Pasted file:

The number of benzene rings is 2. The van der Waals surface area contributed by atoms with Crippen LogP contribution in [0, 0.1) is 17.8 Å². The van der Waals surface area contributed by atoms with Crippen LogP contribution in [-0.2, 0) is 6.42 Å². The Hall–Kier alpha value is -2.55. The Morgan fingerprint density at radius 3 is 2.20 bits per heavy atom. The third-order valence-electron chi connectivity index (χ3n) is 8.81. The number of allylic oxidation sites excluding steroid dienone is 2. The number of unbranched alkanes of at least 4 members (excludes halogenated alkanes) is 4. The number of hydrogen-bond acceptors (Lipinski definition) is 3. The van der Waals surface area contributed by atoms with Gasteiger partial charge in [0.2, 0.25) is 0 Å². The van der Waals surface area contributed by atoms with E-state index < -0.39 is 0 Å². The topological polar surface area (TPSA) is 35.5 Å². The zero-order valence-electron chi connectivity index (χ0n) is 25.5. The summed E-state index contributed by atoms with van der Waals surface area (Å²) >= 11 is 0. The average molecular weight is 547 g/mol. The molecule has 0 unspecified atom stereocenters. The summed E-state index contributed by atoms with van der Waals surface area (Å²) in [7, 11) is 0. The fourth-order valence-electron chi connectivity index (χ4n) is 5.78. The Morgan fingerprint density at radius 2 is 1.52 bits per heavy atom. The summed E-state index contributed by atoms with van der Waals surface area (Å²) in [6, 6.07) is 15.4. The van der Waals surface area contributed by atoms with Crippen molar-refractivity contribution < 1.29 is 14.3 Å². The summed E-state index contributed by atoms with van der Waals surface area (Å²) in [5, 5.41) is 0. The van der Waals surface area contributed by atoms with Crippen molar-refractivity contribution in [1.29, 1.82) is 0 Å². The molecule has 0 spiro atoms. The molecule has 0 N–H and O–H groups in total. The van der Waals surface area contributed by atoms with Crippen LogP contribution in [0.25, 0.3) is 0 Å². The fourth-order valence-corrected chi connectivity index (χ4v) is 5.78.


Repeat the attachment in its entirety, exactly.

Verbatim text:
The number of benzene rings is 2. The van der Waals surface area contributed by atoms with Crippen LogP contribution in [0, 0.1) is 17.8 Å². The van der Waals surface area contributed by atoms with Crippen LogP contribution in [-0.2, 0) is 6.42 Å². The Hall–Kier alpha value is -2.55. The Morgan fingerprint density at radius 3 is 2.20 bits per heavy atom. The third-order valence-electron chi connectivity index (χ3n) is 8.81. The number of allylic oxidation sites excluding steroid dienone is 2. The number of unbranched alkanes of at least 4 members (excludes halogenated alkanes) is 4. The number of hydrogen-bond acceptors (Lipinski definition) is 3. The van der Waals surface area contributed by atoms with Gasteiger partial charge in [0.2, 0.25) is 0 Å². The van der Waals surface area contributed by atoms with E-state index < -0.39 is 0 Å². The topological polar surface area (TPSA) is 35.5 Å². The zero-order valence-electron chi connectivity index (χ0n) is 25.5. The summed E-state index contributed by atoms with van der Waals surface area (Å²) >= 11 is 0. The average molecular weight is 547 g/mol. The molecule has 0 unspecified atom stereocenters. The summed E-state index contributed by atoms with van der Waals surface area (Å²) in [7, 11) is 0. The fourth-order valence-electron chi connectivity index (χ4n) is 5.78. The Morgan fingerprint density at radius 2 is 1.52 bits per heavy atom. The summed E-state index contributed by atoms with van der Waals surface area (Å²) in [6, 6.07) is 15.4. The van der Waals surface area contributed by atoms with Crippen molar-refractivity contribution < 1.29 is 14.3 Å². The summed E-state index contributed by atoms with van der Waals surface area (Å²) in [5, 5.41) is 0. The van der Waals surface area contributed by atoms with Crippen molar-refractivity contribution in [1.29, 1.82) is 0 Å². The molecule has 0 spiro atoms. The molecule has 0 N–H and O–H groups in total. The van der Waals surface area contributed by atoms with Crippen LogP contribution in [0.25, 0.3) is 0 Å². The fourth-order valence-corrected chi connectivity index (χ4v) is 5.78.